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Lincoln tops 300 COVID-19 deaths
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Lincoln tops 300 COVID-19 deaths

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Though cases are falling enough to where the Health Department lowered the risk dial, the county has crossed the threshold of 300 deaths.

Lancaster County surpassed 300 COVID-19 deaths Tuesday, a grim milestone reached 18 months after the disease first reached Lincoln.

The Lincoln-Lancaster County Health Department reported five additional deaths, bringing the total to 12 in 12 days this month and 301 since the pandemic began.

"With every death, a family loses a loved one, and our community loses another member," said Lincoln-Lancaster County Health Director Pat Lopez.

Deaths are considered a lagging indicator of COVID's hold on a community, officials said, and the surge in deaths this month likely reflects conditions from a few weeks ago, when case counts were much higher.

As of the end of last week, cases in Lancaster County had fallen more than 40% from their most recent peak reached the week ending Sept. 3.

Weekly cases had declined for four straight weeks before a slight increase of less than 3% last week.

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While the daily case average has dropped to about 75 — 77 new cases were reported Tuesday — from nearly 140 a few weeks ago, Lopez said it's still too high.

She said officials need to see a "sustained average" of about 40-45 cases a day before they can consider "making changes," which appeared to be a reference to the county indoor mask mandate, which runs through Oct. 28.

Lopez said she's unsure if getting case numbers down to that level is realistic over the next couple of weeks, although through the first three days of this week, there have only been 125 cases, or an average of about 42 a day.

She also said the test positivity rate, which has dropped from 11% at the beginning of September to 8.5% last week, needs to drop below 7% and ideally closer to 5%.

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Conditions are improved enough, however, that the Health Department lowered its local COVID-19 risk dial from low-orange (high risk) to elevated-yellow (moderate risk), the lowest it's been in about two months.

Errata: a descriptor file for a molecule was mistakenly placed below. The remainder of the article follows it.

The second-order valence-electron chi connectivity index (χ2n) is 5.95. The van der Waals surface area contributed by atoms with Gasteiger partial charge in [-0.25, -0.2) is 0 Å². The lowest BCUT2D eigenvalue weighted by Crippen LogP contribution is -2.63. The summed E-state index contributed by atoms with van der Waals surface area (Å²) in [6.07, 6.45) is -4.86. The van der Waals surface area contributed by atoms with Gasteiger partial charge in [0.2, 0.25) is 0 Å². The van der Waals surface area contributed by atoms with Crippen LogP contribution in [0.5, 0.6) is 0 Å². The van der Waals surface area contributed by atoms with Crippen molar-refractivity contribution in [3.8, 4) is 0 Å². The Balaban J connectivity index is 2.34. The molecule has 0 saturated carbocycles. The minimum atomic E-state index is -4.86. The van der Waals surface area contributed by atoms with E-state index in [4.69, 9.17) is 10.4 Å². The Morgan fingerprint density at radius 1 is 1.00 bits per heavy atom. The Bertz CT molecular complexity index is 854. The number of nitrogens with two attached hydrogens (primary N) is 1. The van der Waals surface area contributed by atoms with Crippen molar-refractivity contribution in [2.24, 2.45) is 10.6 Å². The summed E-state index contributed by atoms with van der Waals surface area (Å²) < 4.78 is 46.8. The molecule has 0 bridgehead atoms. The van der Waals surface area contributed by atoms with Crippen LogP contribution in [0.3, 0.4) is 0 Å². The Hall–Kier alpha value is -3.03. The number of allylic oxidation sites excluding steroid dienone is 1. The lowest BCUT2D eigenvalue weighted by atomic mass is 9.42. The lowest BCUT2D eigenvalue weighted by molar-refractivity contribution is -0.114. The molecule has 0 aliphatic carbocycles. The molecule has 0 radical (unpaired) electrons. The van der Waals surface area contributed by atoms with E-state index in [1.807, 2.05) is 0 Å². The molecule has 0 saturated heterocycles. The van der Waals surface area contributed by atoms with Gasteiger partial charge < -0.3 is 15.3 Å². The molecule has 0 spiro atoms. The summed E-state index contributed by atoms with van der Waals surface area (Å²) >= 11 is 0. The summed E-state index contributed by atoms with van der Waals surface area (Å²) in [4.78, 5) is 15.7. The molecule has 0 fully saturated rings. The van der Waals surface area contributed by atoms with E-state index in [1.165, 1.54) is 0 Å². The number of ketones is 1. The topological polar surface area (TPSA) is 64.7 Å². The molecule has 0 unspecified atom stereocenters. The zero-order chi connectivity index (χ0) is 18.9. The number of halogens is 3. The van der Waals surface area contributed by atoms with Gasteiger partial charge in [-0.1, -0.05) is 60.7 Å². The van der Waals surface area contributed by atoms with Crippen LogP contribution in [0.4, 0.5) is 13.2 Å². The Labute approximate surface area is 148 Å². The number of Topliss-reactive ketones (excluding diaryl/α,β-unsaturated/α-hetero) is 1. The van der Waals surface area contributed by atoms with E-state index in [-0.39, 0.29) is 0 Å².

Lopez said nearly all the data points the department tracks on COVID-19 are improving.

One area that isn't seeing progress, however, is hospitalizations. Lopez said there were 108 people hospitalized for COVID-19 in Lincoln on Tuesday, up from a daily average of 96 as of Friday.

"Our local hospital capacity remains a serious concern," she said.

About 80% of hospitalized COVID-19 patients locally continue to be unvaccinated, with about 90% or more of those in intensive care and on ventilators not vaccinated.

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Locally, more than 74% of Lancaster County residents 16 and older are fully vaccinated, which represents about 60% of the total population. Lopez said there also have been about 5,700 county residents who have gotten booster shots of the Pfizer vaccine since it became available a couple of weeks ago.

However, there is still about 20% of the eligible population (those 12 and older) that has  not yet gotten vaccinated.

She said the lack of vaccination is particularly discouraging when it comes to people who die of COVID-19, considering they likely would not have if they had been vaccinated.

Of the five deaths reported Tuesday, two of them were fully vaccinated, Lopez said, but they were men in their 70s and 80s. Of the three who were unvaccinated, two were men in their 50s, while the other was a man in his 80s.

"They're leaving behind family members," she said. "This is a health issue, not a political issue."

Statewide, where two-thirds of eligible residents are fully vaccinated, case numbers were down slightly last week. 

Nebraska reported 4,534 cases for the week ending Friday, according to the federal Centers for Disease Control and Prevention. That was down 5% from 4,775, the Omaha World-Herald reported.

Federal officials say there have been 2,845 confirmed or probable deaths tied to COVID-19 in Nebraska since the pandemic began.

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Reach the writer at 402-473-2647 or

On Twitter @LincolnBizBuzz.


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Business reporter

Matt Olberding is a Lincoln native and University of Nebraska-Lincoln graduate who has been covering business for the Journal Star since 2005.

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